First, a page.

• Integration of layers: let them co-mingle but keep and eye for any overly aggressive behaviors. You will always have a top hen and a bottom hen. Just make sure it is mainly corrective behavior you see from those at the top of the order, not actual aggression with intent to harm.
  • Processing of meat flock. Based on the breed, you will need to make sure you are prepared to process on TIME. Letting your flock grow too big or for too long is never recommended. The health of a bird should never be sacrificed to wanting a bigger roast. Process ON TIME and appreciate what you received. Our CX average dress weight was 6-7lbs (we had one that was near 9lbs and had bowed legs…. that is probably what had us decide against raising them again) and our FR (Freedom Ranger) dress weight was 4-5lbs. The difference is in the activity and diet of the bird. Meat birds deserve their own post in the future though.

Now layers don’t truly start to lay until they are at least 4-6 months old… sometimes longer. Hatch date and delivery to you will determine when (and if) you will see eggs from your newbies before the winter months arrive and the reduction in daylight reduces the hens ability to produce eggs.

Here is our expectation for this year’s new gals:

Hatch date: 4/12

Feather out expected: Week of May 24th

Move to Condo: Week of May 24th

Fully Integrate: Week of June 20th

Possible Eggs: Mid to late Sept- October (different breeds mature at different rates… the world of chickens is DEEP, RICH and VERY DIVERSE, my friends.)

Example #1: Buff Brahma…

  • moderate egg production
  • 3 large brown eggs a week = approx. 150 eggs a year
  • will lay in winter
  • broody (can help hatch and tend chicks if you are breeding on your own)
  • 6-7 months to first egg

Example #2: Speckled Sussex

  • good egg production
  • 4-5 medium pale brown eggs a week = approx. 250 eggs a year
  • will lay in winter
  • 5 months to first egg

Example #3: French Black Copper Maran

  • moderate egg production
  • 3 large VERY dark brown eggs a week = approx. 150 eggs a year
  • 6-8 months until first egg

Example #4: Silver Spangled Hamburg

  • Excellent layers
  • 5 medium white eggs a week = approx 250 eggs a year
  • Happy foragers with early maturation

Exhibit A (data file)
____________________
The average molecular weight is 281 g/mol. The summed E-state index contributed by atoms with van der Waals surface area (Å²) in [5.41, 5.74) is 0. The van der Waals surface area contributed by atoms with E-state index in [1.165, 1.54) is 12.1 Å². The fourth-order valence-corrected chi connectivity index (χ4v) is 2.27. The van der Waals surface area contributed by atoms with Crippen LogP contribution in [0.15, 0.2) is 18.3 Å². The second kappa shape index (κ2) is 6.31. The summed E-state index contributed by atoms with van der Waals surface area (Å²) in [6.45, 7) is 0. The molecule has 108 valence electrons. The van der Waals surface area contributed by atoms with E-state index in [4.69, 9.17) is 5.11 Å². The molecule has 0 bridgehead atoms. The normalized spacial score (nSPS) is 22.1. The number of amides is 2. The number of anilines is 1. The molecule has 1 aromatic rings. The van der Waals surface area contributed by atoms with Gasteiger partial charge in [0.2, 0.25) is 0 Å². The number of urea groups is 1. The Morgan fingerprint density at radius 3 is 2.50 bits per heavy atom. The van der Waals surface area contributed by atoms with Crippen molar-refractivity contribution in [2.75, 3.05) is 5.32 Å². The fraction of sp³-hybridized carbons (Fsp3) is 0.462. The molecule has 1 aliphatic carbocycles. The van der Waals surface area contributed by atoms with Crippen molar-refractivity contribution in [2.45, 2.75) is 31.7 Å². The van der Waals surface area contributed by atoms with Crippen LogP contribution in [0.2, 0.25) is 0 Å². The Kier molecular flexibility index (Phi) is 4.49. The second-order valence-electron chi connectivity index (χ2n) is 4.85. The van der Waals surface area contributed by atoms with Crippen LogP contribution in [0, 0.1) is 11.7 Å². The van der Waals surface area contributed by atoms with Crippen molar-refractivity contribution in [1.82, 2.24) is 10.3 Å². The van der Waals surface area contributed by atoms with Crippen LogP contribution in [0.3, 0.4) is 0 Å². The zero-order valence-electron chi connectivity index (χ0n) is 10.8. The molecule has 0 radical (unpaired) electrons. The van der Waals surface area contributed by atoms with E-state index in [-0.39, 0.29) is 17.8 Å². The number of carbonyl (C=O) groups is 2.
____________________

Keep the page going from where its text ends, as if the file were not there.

• 4-5 months to first egg

I know I dumped a lot of chicken knowledge in this post, but honestly, it is something that have spent a few years learning and hope to share what getting started with ‘chickening’ means.

It might seem like a lot, but once you learn it, get comfortable with it, the every day ins and outs of having your own flock is not that complex.

Food, water, protection, cleanliness of their henhouse… treats, egg collection and usage… how to treat illness or handle predators and aggressive behaviors from the flock are basics that once learned you will just do.

NO chickens do not need to be let outside at 5am every day. BUT they are happier if they are not stuck in the henhouse.

As said before, meat flocks need to be their own post (there’s just a lot to learn and know before jumping in… we took about 2 years before making that leap.) BUT if you are considering raising your own chicken for meat purposes, I hope this post gave you a good starting point along that journey.

Reference links for tools, equipment and resources:

Books:

Brooder Kits are available, but you can get your own together easily from re-used items: galvanized tub or even a large plastic storage bin, wooden box, reinforced dog crate… so many ideas are out on the internet…. we love the pack and play because it is easy to set up, break down, spray off…. and is lightweight…

Brooder Box (we use a pack a play so it can be stored easily when not in use but here is another kind):

Accessory Kit (I have never used but this has all the basics in one set)

Chicken coop (we have a barn with one built into a stall… and then have a stand alone out in the chicken yard… this is very similar to what we have as a stand alone. Strong, durable and big enough for a small flock of 4-6 birds!)